I have, at least temporarily, retained the coding introduced in my Chessics catalogue of 1986. In this a twofigure numerical code is assigned to a tour. The code 00 indicates a cyclic tour. Otherwise, the code rs indicates a tour in which the endpoints (the cells numbered 1 and 64) are an {r,s} move apart. This coding method enables one to narrow down a given tour to a smallish group. Within the group the various tours are distinguished by small letters a, b, etc.
Any magic tour remains magic when numbered in reverse order. Geometrically these two magic tours are the same path numbered from opposite ends. The numbering that occurs first in our list we call the forward case and the numbering that would occur later we call the reverse case. The tours are shown in this catalogue in both arithmetical and geometrical forms (some more detailed geometrical diagrams are shown in the page on History of Magic Tours). The reverse arithmetical tours are now shown to the right of the tour diagram.
Each reentrant tour (where the cell numbered 64 is a knight's move from the cell numbered 1) determines an endless geometrical path called a closed tour by joining 64 to 1. Some of these closed tours are symmetric by 180° rotation. This corresponds to the numerical property that the numbers in diametrally opposite cells differ by 32. Symmetric tours are printed in Red type. There are 16 symmetric magic tours: 00m and 12a to 12o.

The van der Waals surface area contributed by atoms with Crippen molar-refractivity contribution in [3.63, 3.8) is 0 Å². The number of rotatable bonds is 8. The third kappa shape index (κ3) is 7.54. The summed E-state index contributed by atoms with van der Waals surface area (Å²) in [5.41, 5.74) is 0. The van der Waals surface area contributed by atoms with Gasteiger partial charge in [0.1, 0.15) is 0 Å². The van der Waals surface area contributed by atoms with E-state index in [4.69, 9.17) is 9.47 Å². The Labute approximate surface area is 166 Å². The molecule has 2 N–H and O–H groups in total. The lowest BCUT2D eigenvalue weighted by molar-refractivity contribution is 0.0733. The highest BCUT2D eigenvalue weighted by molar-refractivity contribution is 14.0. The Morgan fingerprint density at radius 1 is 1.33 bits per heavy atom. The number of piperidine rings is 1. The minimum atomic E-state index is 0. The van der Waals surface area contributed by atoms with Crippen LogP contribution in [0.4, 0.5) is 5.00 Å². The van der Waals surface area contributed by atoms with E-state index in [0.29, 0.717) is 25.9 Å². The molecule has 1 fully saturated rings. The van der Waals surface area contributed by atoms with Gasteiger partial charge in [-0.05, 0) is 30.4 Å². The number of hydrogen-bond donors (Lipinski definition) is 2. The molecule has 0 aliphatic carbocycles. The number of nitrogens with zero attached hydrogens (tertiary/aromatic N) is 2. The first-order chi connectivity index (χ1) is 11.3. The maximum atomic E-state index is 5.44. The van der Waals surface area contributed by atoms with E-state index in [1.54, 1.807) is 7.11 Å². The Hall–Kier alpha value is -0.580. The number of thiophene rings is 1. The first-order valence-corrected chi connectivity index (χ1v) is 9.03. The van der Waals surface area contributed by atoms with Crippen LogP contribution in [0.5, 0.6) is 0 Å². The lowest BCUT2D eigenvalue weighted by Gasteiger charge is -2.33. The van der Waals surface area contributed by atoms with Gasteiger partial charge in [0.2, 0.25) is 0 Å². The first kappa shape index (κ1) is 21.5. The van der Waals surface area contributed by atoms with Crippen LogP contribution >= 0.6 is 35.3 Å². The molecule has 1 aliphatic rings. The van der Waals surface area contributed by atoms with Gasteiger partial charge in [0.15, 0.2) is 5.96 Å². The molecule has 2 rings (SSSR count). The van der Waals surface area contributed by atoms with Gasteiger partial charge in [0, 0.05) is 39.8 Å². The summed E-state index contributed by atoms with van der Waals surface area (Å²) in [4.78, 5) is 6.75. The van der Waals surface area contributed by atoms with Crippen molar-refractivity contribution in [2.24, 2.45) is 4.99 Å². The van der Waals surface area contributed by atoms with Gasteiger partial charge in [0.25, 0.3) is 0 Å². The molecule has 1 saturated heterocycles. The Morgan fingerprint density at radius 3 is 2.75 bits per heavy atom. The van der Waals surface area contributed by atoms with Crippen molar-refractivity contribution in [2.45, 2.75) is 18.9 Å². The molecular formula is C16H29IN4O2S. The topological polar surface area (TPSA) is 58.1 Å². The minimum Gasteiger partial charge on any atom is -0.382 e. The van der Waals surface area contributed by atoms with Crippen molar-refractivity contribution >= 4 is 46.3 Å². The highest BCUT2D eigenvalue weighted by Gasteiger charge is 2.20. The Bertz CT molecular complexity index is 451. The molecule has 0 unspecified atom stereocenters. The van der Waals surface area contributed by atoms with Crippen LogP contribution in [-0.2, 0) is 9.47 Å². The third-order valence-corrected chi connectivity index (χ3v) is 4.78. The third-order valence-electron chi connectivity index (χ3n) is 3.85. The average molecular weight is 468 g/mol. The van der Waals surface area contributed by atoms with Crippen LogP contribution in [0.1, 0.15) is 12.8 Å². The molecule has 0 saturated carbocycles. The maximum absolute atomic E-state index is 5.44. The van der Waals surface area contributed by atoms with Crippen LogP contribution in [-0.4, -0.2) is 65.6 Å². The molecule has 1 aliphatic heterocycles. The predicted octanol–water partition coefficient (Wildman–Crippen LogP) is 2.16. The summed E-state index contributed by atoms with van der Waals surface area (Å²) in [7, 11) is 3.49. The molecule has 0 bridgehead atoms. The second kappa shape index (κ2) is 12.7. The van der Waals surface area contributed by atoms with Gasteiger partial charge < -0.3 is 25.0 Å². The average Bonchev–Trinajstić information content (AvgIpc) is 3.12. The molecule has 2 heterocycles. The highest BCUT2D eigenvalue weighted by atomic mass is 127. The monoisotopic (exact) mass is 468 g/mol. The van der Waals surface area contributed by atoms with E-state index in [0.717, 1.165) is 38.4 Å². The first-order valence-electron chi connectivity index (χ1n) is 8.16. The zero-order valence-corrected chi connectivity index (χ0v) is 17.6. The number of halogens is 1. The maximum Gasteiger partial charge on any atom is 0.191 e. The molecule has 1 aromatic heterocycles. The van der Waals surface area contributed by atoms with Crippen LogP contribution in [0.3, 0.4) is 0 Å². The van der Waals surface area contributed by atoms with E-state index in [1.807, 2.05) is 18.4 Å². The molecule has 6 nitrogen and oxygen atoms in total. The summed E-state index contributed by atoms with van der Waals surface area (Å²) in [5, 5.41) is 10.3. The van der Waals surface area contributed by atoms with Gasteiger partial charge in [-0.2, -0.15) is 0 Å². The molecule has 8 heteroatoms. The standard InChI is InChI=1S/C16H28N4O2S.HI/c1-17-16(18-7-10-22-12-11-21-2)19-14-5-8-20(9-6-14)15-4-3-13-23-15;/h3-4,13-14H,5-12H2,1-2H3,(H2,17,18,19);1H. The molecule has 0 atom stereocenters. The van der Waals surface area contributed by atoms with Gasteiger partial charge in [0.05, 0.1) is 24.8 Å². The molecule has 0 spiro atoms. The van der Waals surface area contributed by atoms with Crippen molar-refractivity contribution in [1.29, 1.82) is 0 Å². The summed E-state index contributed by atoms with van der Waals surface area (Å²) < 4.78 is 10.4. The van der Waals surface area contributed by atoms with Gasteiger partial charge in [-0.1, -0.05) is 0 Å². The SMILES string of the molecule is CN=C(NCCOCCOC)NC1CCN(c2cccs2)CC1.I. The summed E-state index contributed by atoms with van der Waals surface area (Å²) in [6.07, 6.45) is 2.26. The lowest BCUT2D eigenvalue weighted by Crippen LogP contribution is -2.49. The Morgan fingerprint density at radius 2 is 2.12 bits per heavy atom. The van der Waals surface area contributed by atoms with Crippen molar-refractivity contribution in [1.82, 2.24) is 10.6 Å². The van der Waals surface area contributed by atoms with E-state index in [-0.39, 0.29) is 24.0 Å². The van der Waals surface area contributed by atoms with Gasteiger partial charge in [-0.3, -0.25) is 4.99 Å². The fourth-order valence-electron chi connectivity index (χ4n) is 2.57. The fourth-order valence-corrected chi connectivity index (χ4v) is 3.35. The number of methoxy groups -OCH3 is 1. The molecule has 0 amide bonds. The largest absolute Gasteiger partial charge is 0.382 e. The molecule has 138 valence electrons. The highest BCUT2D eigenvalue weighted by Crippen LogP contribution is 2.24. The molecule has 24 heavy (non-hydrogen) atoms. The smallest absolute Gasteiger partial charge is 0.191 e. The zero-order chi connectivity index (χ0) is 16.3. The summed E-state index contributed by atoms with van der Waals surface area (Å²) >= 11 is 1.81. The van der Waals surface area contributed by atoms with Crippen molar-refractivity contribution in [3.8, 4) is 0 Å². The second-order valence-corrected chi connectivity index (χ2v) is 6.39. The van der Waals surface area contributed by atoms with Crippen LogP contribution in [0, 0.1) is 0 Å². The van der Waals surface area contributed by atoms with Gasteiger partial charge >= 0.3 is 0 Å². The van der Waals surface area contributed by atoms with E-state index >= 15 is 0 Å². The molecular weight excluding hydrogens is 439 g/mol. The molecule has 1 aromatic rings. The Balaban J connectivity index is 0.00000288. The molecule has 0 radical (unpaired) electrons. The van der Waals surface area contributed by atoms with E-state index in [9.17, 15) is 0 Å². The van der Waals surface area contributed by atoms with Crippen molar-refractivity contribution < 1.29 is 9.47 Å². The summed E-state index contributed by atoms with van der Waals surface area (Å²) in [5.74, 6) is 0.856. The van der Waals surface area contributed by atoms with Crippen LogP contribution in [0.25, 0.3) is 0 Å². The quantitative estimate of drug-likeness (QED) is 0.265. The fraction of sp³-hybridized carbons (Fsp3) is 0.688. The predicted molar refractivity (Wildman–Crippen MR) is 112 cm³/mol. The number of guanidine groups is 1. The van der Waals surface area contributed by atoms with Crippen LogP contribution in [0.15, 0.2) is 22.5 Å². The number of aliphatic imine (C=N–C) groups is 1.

Some closed geometrical magic tours can be numbered from more than one cell to give two or more different arithmetical magic tours. We call such tours cyclic magic tours. The arithmetical tours derived from the same geometrical form can have quite different numerical properties; for example in one numbering the diagonal sum may be maximum, while in another it may be minimum. Although a symmetric closed tour can be renumbered from 33 to 32 and remain magic this does not make it a cyclic tour since the resulting tour is not different from the original, merely a rotation of it.
Cyclic tours are printed in Blue type, and the various different arithmetical forms are distinguished by a capital letter, A, B, etc; and their reversals AR, BR, etc. There is one known 5fold cyclic tour 00a (lettered AE), seven 4fold cyclic 00bcdefgh (lettered AD), and seven 2fold cyclic 00ijklmno(lettered AB). One in this last group 00m is symmetric; it is printed in a Mauve colour, i.e. a combination of red and blue.
In the case of a cyclic magic tour, renumbering x + 1 as 1, x + 2 as 2 and so on will increase a certain number i of entries in a particular rank or file by 64  x and decrease the other 8  i entries by x. Thus for the line to remain magic we must have (8i)x = i(64 x) which implies i = 8x/64; which shows that i is the same for all ranks and files and that x must be a multiple of 8.
Renumbering a cyclic tour from 8y+1 will have the effect of subtracting 8y from the entries 8y + 1 up to 64, and adding 64  8y to the entries 1 up to 8y. Thus the effect on a set of eight entries (such as those in a diagonal) that contains w numbers in the lower range 1 to 8y will be to subtract 8y from all of them and to add 64 to w of them, so their sum will alter by 64w  8(8y) = 64(w  y), that is a multiple of 64. For example: renumbering 00b from 17, that is y = 2, increases the even diagonal, which has w = 4, by 128 but does not alter the sum of the odd diagonal, which has w = 2.
Given the twofigure and letter code of a tour, this list shows the first two numbers in the top row of its first appearance in the catalogue. For example, the Beverley tour 27a has the first two entries 1,30 and the first occurrence of the Jaenisch tour 00a (denoted 00aA) is under 2,15. It may be noticed that apart from the newly discovered 00o the cyclic tours, type 00, all begin with 2, i.e. they all have an origin a knight move from a corner.